Department of Physics

Department of Physics
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What is Physics?

Physics is the most basic science.   Physics covers the universe from the smallest sub-atomic particles to the largest supernova.  The study of physics is the quest to understand the laws that govern everything we see (and many things we don't) and how those laws can be used to make new devices.

What do Physicists do?

Everything.  A Physicists is the high-tech "Jack-of-all-Trades".  Some jobs that WWU teachers or graduates have held are computer drafting at a semi-conductor equipment manufacturer, teaching at the high school and college level, managing in a high-tech company, programming at a phone company, researching on a quantum computer project, processing financial data, and managing a factory.

You may even have heard of some of the more famous physicists.  Einstein, Fermi, and Feynman are still studied in history books for their work on atomic weapons and power.  Gorden Moore, co-founder of Intel, holds a Ph.D. in Chemistry and Physics.  Angela Merkel, current Chancellor of Germany, has a degree in physics.

What do Physicists earn?

Salaries depend on the type of job you take and on the education level you have.  In the top picture to the right, salaries for a bachelors degree are listed.  If you teach high school, your salary will be on the left end of the red bar.  If you work for the government, it will be in the center.  If you work for a company like Intel, Google, AMD, TI, or Applied Materials, it will be on the right end.  Completing a Ph.D. in physics increases this amount considerably.  The picture at the right compares starting salaries for all typical education levels.  These salaries increase further with experience.  For example, a high-tech company posted a job in late 2010 for a Ph.D. in physics with five years experience for a starting salary of $140,000 plus bonuses and stock options.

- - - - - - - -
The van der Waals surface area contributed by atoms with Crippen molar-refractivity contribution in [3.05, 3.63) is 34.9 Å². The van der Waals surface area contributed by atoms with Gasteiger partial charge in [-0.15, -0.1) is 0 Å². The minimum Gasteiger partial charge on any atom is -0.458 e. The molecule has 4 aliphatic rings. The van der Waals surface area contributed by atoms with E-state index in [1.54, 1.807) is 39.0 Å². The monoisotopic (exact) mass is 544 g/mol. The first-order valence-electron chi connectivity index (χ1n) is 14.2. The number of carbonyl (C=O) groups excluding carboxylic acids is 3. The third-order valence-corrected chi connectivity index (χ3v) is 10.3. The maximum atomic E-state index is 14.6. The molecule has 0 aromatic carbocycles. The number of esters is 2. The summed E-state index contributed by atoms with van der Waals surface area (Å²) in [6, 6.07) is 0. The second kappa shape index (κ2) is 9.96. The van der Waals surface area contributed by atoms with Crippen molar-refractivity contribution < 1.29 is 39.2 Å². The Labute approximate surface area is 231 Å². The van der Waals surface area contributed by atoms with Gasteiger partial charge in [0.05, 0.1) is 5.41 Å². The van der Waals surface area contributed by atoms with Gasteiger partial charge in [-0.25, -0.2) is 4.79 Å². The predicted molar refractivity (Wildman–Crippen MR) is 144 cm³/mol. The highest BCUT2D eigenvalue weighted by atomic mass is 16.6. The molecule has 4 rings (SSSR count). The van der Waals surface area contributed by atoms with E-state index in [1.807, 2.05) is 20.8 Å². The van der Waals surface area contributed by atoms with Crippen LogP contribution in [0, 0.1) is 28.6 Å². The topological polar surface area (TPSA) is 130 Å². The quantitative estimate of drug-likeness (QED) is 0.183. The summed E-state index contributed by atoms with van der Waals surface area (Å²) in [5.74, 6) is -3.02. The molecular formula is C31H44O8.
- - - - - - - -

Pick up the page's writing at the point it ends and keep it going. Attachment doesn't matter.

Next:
WWU Physics Solar Energy Project

May 11, 2018 Update.  The Physics Department's solar array went live with power monitoring on March 9, 2010 at 5:00 pm.  This is a very modest array consisting of 6 175W panels.  Part of the panels are shaded in the afternoon by other things on the roof.  The lifetime production of the array is 7816 kW-hrs.  The lifetime savings at electrical rates of $0.10/kW-hr for the university are $860

News from the WWU Physics Department

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Page maintained by Tom Ekkens | Last update on July 23, 2015